The transition from top junior to professional is strewn with pitfalls. For some, it’s transparent; for others, it’s too much to handle.
But for the lucky few who manage to win the French Open junior title, it seems their progression through the senior ranks is more certain than most.
A total of 20 Roland Garros junior champions have made the main draw in this year’s men’s and women’s individual events, including American Coco Gauff and Leylah Fernandez, the Canadian who reached the US Open final last September. .
“I think just having, I guess, the memory of finishing a tournament here and playing seven games here really helps,” Gauff, 18, said on Friday after booking his place in the fourth round of the Premier League. this year’s event. .
Eleven of the 20 former junior winners were in the women’s event, including Simona Halep, Paula Badosa, Belinda Bencic and Ons Jabeur, while nine men’s champions qualified for the main draw, including Stan Wawrinka, Marin Cilic, Andrey Rublev and a Danish teenager. HolgerRune. Of the 20, eight remain before Sunday; Gauff, Fernandez, Paula Badosa, Alize Cornet, Rublev, Rune, Cilic and Christian Garin.
Fernandez said knowing that she had been good enough to win at Roland Garros as a junior was beneficial as she was starting to make her way as a senior.
“I think this year I totally forgot that I won the juniors a few years ago,” the 19-year-old said. “You know, I think it helped the first years when I came here to get used to it and find my place in the circuit, in the WTA circuit.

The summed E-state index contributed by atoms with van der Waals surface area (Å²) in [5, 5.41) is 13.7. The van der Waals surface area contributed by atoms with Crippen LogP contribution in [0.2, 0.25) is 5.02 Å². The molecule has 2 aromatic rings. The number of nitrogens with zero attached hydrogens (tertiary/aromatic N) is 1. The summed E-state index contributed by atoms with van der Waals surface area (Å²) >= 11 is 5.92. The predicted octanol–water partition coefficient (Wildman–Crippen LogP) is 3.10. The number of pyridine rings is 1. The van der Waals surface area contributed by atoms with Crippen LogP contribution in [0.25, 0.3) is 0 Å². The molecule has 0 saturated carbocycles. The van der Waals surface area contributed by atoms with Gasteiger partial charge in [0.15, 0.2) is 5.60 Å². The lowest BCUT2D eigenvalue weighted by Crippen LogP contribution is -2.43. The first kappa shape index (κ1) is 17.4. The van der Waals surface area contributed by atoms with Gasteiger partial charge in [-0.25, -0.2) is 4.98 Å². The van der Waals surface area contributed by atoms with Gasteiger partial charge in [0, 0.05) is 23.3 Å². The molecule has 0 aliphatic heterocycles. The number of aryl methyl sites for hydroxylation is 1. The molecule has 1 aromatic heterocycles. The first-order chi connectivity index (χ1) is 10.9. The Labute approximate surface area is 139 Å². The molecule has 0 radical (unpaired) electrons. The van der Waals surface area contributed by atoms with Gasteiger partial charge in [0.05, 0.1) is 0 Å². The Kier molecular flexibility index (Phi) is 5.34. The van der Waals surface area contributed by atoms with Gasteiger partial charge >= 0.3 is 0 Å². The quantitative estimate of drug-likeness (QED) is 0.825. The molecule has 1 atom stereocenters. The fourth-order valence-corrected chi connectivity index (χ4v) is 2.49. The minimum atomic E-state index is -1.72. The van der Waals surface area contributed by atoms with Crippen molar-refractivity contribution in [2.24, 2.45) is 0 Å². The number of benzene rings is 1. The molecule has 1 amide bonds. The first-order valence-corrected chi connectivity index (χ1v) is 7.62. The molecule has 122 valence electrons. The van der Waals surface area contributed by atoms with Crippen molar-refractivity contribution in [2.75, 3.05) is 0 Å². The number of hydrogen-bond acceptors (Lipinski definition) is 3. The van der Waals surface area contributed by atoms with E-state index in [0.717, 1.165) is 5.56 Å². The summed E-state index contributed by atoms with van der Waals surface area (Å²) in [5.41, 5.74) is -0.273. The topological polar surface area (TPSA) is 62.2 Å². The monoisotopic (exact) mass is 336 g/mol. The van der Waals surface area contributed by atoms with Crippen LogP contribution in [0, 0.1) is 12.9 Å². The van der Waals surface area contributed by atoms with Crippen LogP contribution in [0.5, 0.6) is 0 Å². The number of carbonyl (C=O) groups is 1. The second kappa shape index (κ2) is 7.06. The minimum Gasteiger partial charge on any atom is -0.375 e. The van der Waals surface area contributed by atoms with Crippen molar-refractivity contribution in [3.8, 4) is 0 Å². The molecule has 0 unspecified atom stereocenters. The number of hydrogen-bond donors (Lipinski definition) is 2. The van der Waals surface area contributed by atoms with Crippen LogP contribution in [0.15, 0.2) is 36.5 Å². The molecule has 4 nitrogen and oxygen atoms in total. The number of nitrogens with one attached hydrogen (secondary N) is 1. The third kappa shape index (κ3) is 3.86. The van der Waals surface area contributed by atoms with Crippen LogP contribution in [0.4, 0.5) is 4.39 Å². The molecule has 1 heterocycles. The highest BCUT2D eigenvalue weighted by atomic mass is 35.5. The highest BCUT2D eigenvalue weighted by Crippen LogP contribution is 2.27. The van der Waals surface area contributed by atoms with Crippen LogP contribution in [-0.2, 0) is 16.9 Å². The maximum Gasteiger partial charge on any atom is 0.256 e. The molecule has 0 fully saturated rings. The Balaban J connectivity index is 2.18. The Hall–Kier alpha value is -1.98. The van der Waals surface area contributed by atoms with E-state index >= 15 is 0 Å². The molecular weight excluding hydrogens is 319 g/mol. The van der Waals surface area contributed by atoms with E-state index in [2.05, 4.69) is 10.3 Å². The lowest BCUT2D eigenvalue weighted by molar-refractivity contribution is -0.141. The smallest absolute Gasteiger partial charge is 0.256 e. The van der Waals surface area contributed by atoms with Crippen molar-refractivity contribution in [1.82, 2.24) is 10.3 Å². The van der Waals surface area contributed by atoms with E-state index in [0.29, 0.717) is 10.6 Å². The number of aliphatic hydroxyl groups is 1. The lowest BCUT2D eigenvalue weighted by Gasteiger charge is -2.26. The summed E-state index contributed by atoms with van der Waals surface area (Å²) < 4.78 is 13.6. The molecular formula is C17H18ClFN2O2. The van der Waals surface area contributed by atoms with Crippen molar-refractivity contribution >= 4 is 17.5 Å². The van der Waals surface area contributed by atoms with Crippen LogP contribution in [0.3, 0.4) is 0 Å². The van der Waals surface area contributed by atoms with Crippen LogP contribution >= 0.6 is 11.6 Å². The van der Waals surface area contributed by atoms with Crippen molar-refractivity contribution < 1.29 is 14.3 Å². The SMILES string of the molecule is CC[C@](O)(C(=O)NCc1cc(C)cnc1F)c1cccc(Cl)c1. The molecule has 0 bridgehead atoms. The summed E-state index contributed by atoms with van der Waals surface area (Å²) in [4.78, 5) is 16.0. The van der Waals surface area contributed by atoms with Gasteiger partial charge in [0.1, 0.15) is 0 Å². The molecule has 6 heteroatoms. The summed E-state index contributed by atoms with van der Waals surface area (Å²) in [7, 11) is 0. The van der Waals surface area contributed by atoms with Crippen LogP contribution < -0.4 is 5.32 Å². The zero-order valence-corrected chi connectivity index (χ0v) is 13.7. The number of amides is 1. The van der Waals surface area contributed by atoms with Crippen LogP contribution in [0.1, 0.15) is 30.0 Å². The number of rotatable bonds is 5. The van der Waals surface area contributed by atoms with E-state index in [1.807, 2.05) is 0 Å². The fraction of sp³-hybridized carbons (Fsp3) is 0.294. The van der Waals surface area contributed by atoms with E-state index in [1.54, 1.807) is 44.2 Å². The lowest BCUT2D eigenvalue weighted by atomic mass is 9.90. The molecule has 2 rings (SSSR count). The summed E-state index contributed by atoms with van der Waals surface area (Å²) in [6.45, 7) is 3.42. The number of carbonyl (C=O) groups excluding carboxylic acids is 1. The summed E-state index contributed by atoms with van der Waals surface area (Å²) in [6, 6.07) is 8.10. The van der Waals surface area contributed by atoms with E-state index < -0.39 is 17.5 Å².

“So I think it’s good to play junior Grand Slams, that you can see the professionals, see how they play, how they warm up.
“When I entered Roland Garros a few years ago in the professional team, I was able to copy what they were doing and try to find my own rhythm, my own way of training, my own way of doing things, my own routine. I think this year it all comes together.
Fernandez beat Olympic champion Belinda Bencic in the third round in Paris on Friday and will now face another rising star, Amanda Anisimova, herself a former junior Grand Slam champion, at the US Open in 2017.
For Gauff, who reached the fourth round with a confident win over Estonia’s Kaia Kanepi on Friday, knowing what it’s like to be there on the weekend of a big event helps mentally when it comes to making it through the ranks. professionals.
“I think in general, any junior Slam champion, I think, you know you’ve got what’s in you,” she said. “Obviously it’s completely different playing in the pros, but I think you know what it’s like to play seven matches on a big stage. I think that’s what really helped me a lot, play as a junior, finish those tournaments and know what it’s like to play long singles and doubles tournaments.”
Tennis history is littered with promising juniors who never made it to senior level. Nothing is guaranteed.
“Everyone has a different path,” Fernandez said. “I can’t say that winning a Junior Grand Slam will help a player turn professional. But what I can say is that each of these players is working hard and fighting for their dream.
“Sometimes it just comes with luck. I think I’ve been very lucky with the opportunities I’ve had and I’ve been able to take advantage of those opportunities. And then I think for me, I think the juniors have definitely helped me and my tennis game to see where my level is.”
And for some, like Danish teenager Rune, winning a junior title is a life-changing moment. “I still think about it and I think it’s an incredible moment for my career, even if it’s at the juniors,” Rune told Roland-Garros.com.
“This title means more to me than any future title. Of course, Munich [where last month he won his first title on the ATP Tour] was that big, I feel like, but still, you know, being able to win a Junior Slam is every junior’s goal.
“It was a huge relief and to be here is very special and you know it’s one of my favorite tournaments and I’m happy.”